A children’s hospital charity is calling on three thousand energetic people in South Yorkshire to club together and bounce around to raise money.
The charity wants to break the current world record of 2943 people bouncing on space hoppers at any one time.
All the money made will go into transforming The Children’s Hospital in Sheffield, which treats thousands of young patients in the region every year.
The record attempt is part of the charity’s Make it Better campaign, which aims to modernise the hospital with upgrades like en-suite patient bedrooms and a new sensory garden for children being treated.
The mass-participation ‘bounce’ will take place at midday at Stand Road Park in Chesterfield.
We are lucky to have one of only four specialised Children's hospitals in the country on our doorstep and we are therefore calling for the support of the local and regional communities to take part in the Make it Better campaign, helping to raise funds to support the development of this life saving hospital and the pioneering research they conduct."
Commuters travelling through Sheffield station today will have the chance to compete against darts legend, Phil "The Power" Taylor, whilst helping to raise valuable funds for the Sheffield Children's Hospital.
The 16 times world darts champion will be at the Sheffield station between 10am and 1pm to take on passengers in a 'Challenge Phil' style event.
Participants will be given the chance to take to the oche against Taylor for just £3 a go for six darts, with all proceeds donated to Sheffield Children's Hospital charity. Everybody taking part in the challenge will be given a personal certificate signed by the darts superstar.
The winner of the competition will receive a First Class family ticket to London with East Midlands Trains, with second and third prizes also up for grabs.
With his mum Vicky and dad Matt, Rhys Gardner looks a picture of health. But a little over a year ago it was a very different story.
Rhys, from Doncaster, was born three and a half months premature and weighed in at just one pound ten ounces and was given only a 20 percent chance of survival.
He needed three operations which saw him transported between hospitals in Sheffield, Leeds and Doncaster by Sheffield Children's Hospital Embrace transport service. The first trip to Leeds was made in the middle of a snow storm.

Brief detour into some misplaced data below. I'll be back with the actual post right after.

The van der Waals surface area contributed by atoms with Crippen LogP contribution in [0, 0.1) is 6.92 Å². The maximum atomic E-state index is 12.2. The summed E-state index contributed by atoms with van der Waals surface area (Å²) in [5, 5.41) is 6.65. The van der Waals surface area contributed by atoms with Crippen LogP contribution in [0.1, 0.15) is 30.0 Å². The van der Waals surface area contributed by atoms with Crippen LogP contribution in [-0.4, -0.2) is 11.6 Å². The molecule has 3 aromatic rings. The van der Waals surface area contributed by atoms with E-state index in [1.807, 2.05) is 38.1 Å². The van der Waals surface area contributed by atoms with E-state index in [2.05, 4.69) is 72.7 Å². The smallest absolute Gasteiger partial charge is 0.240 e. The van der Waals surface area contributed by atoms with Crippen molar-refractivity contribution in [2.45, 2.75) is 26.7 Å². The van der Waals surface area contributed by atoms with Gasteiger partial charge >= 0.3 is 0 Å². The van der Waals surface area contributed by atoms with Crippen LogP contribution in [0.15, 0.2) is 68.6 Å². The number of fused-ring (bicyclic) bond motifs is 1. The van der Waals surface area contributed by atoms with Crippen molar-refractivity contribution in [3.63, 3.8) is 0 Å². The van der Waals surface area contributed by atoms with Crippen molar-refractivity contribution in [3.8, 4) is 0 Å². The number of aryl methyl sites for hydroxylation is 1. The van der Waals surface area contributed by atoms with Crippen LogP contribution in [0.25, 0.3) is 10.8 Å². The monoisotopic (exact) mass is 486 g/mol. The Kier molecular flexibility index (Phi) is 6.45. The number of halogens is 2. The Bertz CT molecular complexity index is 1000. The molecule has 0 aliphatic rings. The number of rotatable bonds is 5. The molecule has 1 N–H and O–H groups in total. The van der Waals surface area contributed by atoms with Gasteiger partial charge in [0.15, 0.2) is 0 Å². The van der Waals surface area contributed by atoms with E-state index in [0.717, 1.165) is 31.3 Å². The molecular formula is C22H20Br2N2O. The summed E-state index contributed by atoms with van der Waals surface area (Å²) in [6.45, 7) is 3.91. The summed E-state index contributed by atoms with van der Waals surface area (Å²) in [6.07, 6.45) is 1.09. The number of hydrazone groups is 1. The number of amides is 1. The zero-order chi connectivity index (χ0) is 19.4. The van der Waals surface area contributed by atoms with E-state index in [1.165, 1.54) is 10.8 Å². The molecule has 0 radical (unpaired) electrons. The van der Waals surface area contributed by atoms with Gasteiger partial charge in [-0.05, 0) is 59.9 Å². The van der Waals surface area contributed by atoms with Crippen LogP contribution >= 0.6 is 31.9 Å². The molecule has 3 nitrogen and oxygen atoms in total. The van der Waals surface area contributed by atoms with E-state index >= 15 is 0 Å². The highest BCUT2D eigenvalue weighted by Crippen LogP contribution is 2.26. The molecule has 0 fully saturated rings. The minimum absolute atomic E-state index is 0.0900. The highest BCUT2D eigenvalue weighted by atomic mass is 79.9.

He had to be moved to a higher grade hospital so obviously I went up to the ward and he was taken straight up neo-natal so at that point they had to get him away from Doncaster and into a more advanced hospital as such which at that time was Leeds.
"It was the 4th of February and it was really really heavy snow so it was obviously critical he had to be moved. There was obviously the danger in moving him in such poor conditions but he had to be moved.''
– Vicky Gardener, Rhys' mum
Now Rhys' dad Matt is planning to run the route the ambulances took to raise money for charity.
When you are born three and a half months premature you've got a huge fight for survival ahead. But for little Rhys Gardner from Doncaster that was just the start of his problems.
Specialist transport teams from Sheffield Children's Hospital were needed to get him to critical care at a trio of Yorkshire hospitals. And according to his dad, Matthew, they even transported him in the middle of a blizzard to get him to surgery.
They try, every day, to change the lives of children from our region for the better. And now the work of doctors and nurses from Sheffield's Children's Hospital is being shown to the public.
Photographers have been given unlimited access to the wards, and now the result of their work has gone on display at Sheffield train station. Calendar has met one family who know first hand about the remarkable work the hospital does.
A new hydrotherapy pool's been opened in Sheffield that will treat hundreds of young patients from the city's Children's Hospital. £200,000 has been spent replacing an outdated pool that was built 50 years ago at the Ryegate Children's Centre in Broomhill. James Webster's been to take a look.
One of the physiotherapy team at Ryegate Children's Centre says the new swimming pool there is already having a big impact on the treatment they can offer. Fiona Price has been taking young patients into the brightly lit water for the first time and says it is great to see them moving freely.
Paralympic swimming champion Oliver Hynd from Kirkby in Ashfield cut the ribbon to declare the new pool at Ryegate Children's Centre open. His muscular dystrophy was treated at Sheffield Children's Hospital when he was younger and he says he can see the difference it will make to young patients.
The mother of a young boy being treated for a range of complex physical difficulties says the new hydrotherapy pool at Ryegate Children's Centre is ideal for his treatment. Three year old Max Orbell's symptoms have slowed down his development. His mum Alison has been watching his first session: